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1 Wellington Square
OX1 2JA. Map
|Dates||Wed 14 to Tue 20 May 2014|
|Application status||Course Full|
|Course contact||If you have any questions about this course, please email firstname.lastname@example.org or telephone +44 (0) 1865 286941.|
This module will take students through the process of doing a systematic review. It will focus on the practicalities, and build on the introductory modules. The module will use a problem-based learning approach in which each participant brings a specific topic for a systematic review to discuss, justify and revise during the module. It will stress the importance of choosing the correct study design to answer the question posed by the systematic review and will, therefore, not be restricted to systematic reviews of randomized trials.
This module is relevant both to people who will conduct systematic reviews and to those who will use knowledge from the ever-increasing number of systematic review being done by others. It does this by providing participants with a thorough understanding of the systematic reviews process, and how decisions made during the systematic review may have influenced its quality and relevance.
The last date for receipt of complete applications is Wednesday 30th April 2014. Regrettably, late applications cannot be accepted.
This course will take the participants through the process of doing a systematic review and will focus on the practicalities rather than the theory.
The overall aims of this module are to enable students to;
- Formulate a clear question for a systematic review and understand their key motivations for doing the review
- Specify the eligibility criteria for a systematic review
- Develop a search strategy for a systematic review
- Prepare a quality appraisal and data extraction form for a systematic review
- Identify, describe and discuss sources of heterogeneity among the studies in a systematic review
- Develop a statistical analysis plan for a systematic review
- Conduct, report and update a systematic review
- Use this knowledge to assess the quality of systematic reviews done by others
- Formulating the question for your systematic review
- Determining the eligibility criteria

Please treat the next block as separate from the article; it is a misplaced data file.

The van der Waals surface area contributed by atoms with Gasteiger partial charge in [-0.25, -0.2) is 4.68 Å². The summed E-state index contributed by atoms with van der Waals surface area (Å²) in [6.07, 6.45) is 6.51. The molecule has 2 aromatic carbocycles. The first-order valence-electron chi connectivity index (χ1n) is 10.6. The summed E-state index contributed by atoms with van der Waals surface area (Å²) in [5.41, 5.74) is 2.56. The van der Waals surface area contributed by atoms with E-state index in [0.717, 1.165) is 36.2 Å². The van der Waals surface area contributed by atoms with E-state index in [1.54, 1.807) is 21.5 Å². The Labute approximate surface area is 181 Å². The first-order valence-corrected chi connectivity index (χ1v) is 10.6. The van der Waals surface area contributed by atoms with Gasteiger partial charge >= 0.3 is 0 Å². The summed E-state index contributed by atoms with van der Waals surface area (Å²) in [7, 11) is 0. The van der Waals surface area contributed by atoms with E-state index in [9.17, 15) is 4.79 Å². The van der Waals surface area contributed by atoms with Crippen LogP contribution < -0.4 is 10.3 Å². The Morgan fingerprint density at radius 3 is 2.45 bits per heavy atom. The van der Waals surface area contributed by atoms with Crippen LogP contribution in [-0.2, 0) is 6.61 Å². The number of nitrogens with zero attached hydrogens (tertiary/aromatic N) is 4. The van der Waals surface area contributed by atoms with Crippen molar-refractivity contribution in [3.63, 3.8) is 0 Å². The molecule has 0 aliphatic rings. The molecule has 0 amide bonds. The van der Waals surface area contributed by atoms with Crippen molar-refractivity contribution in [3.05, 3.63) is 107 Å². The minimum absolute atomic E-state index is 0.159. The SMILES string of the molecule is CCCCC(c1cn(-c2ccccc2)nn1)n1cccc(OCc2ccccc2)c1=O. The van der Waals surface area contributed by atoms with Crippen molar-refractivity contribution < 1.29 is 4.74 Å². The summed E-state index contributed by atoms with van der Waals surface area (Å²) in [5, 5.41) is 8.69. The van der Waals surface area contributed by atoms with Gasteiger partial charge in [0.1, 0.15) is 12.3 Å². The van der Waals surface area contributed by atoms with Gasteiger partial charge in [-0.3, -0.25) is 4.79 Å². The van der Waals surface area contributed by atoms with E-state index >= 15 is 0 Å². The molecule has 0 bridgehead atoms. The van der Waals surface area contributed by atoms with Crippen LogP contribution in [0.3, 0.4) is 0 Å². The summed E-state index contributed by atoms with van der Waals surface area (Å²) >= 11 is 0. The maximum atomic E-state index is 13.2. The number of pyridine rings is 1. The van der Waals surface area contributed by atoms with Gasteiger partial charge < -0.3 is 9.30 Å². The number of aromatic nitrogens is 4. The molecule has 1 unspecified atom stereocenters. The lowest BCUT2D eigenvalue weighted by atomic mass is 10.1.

- Study identification
- Data extraction
- Assessing trial quality
- Statistical analyses
- Subgroup analyses
- Reporting and updating of systematic reviews
- Where to get help in the future
- Egger, M., Smith, G. D. and Altman, D. G. (eds) (2001). Systematic reviews in health care: meta-analysis in context [2nd]. London, BMJ
- Higgins, J.P.T., and Green, S. (eds) (2008). Cochrane Handbook for Systematic Reviews of Interventions Oxford, The Cochrane Collaboration. John Wiley and Sons Ltd
- Centre for Reviews and Dissemination. Systematic reviews: CRD’s guidance for undertaking reviews in health care
Comments from previous participants:
"Excellent style of teaching, which is engaging and interactive and incorporates individuals' systematic reviews, through discussion, detailed explanation and thoughtful interactions."
Professor Mike Clarke
Role: Module Coordinator
Assessment methodsAssessment will be based on submission of two written assignments which should each not exceed 1,500 words.
Accommodation is available at the Rewley House Residential Centre, within the Department for Continuing Education, in central Oxford.
Details of funding opportunities, including grants, bursaries, loans, scholarships and benefit information are available on our financial assistance page.
- Programme Fee
- Students enrolled on MSc in Evidence-Based Health Care: £1575.00
- Students enrolled on Postgraduate Cert in Health Research: £1575.00
- Students enrolled on Postgraduate Dip in Health Research: £1575.00
- Short course in health sciences: £2070.00
Apply for this course
To apply for the course you should:
- be a graduate or have successfully completed a professional training course
- have at least two years' professional work experience in the health service or a health-related field
- identify a work based problem for which you will be seeking evidence
- be able to combine intensive classroom learning with the application of the principles and practices of evidence-based health care within the work place
- have a good working knowledge of email, internet, word processing and Windows applications (for communications with course members, course team and administration)
- show evidence of the ability to commit time to study and an employer's commitment to make time available to study, complete course work and attend course and university events and modules.
Sorry, this course was heavily oversubscribed and cannot take any more students into this class. Please use the course enquiry form to be kept informed of future runs of this course or to join the waiting list.